Pilfering clergy again under spotlight as was Cardinal Zen stirring it in China yet again, whilst a possible meeting between Pope and Patriarch was considered, whilst SSPX and Bishop in France strained in relations.

New Archbishop for Warsaw hinted at, bishop in Malta is severely criticised, Anglican leader Williams says that issues of sexuality cannot be avoided (RC Church take note!!), whilst his synod is divided over the whole issue of same sex issues.

Vatican described as having a glass ceiling towards women (no surprise there then), whilst Spain considers legalising euthanasia, and Putin visit to Vatican expected to improve ecumenical relations.

Tomb or not tomb in relation to authenticity of claims of tomb of Jesus, new Archbishop of Warsaw named, nuns go a little wild at a party, coming out of a young gay icon in Mexico causes a stir, whilst Killaloe bishop requests more laity involvement in church.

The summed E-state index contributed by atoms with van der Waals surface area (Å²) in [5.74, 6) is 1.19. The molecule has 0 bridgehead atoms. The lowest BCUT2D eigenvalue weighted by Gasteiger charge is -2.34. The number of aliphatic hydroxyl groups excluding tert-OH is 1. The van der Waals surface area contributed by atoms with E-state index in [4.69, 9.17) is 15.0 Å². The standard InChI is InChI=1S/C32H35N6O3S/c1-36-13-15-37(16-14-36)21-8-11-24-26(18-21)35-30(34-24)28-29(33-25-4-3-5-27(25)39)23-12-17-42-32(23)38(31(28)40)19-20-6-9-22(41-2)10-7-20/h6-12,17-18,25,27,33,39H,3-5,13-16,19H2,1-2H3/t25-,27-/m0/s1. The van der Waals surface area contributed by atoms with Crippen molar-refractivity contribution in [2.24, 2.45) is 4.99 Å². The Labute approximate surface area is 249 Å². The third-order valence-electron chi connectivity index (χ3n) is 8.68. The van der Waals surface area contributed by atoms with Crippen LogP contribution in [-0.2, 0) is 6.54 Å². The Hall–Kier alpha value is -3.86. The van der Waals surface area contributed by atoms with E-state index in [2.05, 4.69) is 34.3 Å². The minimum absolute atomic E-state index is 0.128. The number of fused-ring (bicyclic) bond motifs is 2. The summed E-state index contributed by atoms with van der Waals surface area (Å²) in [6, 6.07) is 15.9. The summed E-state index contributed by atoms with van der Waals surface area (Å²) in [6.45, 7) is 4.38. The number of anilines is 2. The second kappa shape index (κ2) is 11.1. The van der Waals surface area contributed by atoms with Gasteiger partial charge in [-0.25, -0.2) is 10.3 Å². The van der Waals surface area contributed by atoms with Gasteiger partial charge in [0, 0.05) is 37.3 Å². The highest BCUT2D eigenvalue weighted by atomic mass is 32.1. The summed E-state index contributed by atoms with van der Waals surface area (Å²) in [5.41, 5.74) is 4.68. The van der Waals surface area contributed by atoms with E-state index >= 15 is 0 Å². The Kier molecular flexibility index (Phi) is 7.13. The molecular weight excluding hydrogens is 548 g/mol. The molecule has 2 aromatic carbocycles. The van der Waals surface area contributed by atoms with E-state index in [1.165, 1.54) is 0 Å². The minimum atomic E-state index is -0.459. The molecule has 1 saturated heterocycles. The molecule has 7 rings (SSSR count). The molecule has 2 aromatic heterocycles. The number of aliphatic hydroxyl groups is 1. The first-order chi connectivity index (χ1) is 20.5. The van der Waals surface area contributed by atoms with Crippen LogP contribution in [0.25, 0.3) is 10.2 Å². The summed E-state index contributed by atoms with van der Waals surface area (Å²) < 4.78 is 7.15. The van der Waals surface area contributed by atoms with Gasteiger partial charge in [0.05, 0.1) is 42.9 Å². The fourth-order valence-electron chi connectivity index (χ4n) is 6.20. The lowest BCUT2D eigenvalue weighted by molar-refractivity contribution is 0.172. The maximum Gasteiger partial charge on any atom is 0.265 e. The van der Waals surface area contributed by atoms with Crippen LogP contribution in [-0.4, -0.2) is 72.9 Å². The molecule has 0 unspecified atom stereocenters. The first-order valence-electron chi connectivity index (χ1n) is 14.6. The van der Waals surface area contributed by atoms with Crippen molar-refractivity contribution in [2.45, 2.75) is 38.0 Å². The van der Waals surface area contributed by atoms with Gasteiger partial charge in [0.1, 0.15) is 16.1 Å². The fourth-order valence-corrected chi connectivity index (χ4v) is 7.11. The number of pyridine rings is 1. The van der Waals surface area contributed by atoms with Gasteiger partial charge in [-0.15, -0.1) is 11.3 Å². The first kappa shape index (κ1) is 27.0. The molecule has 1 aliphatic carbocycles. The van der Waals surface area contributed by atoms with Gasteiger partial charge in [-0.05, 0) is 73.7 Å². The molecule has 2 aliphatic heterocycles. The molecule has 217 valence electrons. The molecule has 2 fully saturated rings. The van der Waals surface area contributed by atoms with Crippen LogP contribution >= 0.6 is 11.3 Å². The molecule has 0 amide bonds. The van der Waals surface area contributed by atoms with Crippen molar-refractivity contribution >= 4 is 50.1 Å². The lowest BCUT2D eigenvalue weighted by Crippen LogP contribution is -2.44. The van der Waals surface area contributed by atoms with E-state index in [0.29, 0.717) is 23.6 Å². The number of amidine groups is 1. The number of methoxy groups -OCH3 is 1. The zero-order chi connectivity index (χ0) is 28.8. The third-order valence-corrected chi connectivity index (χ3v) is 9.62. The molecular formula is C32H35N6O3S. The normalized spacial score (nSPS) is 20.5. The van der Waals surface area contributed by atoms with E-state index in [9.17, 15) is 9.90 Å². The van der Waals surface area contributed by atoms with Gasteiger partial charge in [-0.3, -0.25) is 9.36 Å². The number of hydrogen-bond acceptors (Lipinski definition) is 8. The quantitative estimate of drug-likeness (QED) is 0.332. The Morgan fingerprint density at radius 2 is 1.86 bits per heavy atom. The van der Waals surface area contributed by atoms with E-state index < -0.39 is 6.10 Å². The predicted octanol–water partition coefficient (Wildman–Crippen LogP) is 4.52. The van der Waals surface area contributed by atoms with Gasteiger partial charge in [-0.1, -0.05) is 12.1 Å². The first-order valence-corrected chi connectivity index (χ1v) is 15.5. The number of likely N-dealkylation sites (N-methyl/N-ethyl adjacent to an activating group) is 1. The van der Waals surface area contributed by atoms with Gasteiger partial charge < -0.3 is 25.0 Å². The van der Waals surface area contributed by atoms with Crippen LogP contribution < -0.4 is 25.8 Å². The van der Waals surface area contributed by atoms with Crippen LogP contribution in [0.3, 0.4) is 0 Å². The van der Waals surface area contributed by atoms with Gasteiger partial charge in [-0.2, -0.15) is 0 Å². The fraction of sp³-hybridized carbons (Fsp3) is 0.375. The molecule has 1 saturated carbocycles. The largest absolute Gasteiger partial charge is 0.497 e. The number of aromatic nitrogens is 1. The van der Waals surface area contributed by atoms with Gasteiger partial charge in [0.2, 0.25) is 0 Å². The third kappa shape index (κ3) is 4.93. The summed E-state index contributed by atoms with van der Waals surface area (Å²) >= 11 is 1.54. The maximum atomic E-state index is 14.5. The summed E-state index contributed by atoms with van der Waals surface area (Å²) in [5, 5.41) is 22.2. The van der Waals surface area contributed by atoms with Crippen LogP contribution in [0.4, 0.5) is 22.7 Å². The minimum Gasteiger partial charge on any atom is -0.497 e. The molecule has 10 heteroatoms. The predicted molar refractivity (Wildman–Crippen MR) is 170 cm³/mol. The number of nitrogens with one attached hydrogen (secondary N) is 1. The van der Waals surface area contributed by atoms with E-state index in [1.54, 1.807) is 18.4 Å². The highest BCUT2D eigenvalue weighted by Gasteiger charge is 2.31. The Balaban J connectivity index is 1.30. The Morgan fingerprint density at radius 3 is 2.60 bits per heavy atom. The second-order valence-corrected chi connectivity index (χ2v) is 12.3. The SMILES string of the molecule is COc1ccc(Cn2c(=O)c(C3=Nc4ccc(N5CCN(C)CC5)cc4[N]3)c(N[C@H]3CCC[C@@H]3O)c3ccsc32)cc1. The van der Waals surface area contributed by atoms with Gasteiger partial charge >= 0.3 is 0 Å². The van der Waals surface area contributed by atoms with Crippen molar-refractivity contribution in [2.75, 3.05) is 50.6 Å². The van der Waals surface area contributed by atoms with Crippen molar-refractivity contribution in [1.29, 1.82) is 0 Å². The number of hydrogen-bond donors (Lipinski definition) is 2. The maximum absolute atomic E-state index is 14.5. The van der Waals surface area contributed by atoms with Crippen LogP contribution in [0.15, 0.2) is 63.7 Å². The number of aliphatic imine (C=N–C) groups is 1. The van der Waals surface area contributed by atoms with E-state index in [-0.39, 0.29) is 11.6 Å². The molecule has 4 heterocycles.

Lugo submits name for laicisation, Vatican says violence against women not acceptable, gay mass in USA kicked out, pornography an affront to human dignity and confession in decline.

Polish hierarchy condemn book which names spies in clergy, ministry of gay activist nun, FBI no show at slain priest trial, Il Papa praises Paul VI, German bishops insult Jewish community, sex education in schools under question and review, euthanasia doctor cleared, apostolic exhortation on Eucharist due, charismatic renewal reviewed, RC church under spotlight in relation to AIDS crisis.

Priest on trial in Rwandan genocide, new head of Italian conference of bishops, simony yet again in the RC Church (??), was Jesus gay, international womens day, free distribution of morning pill in Argentina, Poland again trying to reconcile past and present, Ukraine Orthodox bid for Unity, RC Church no. 1 in USA, Il Papa asserts primacy, Equality of Sexes, empty churches in Rome, Anglican leader says no merger with RC Church and call for Muslim and RC faiths to be taught properly.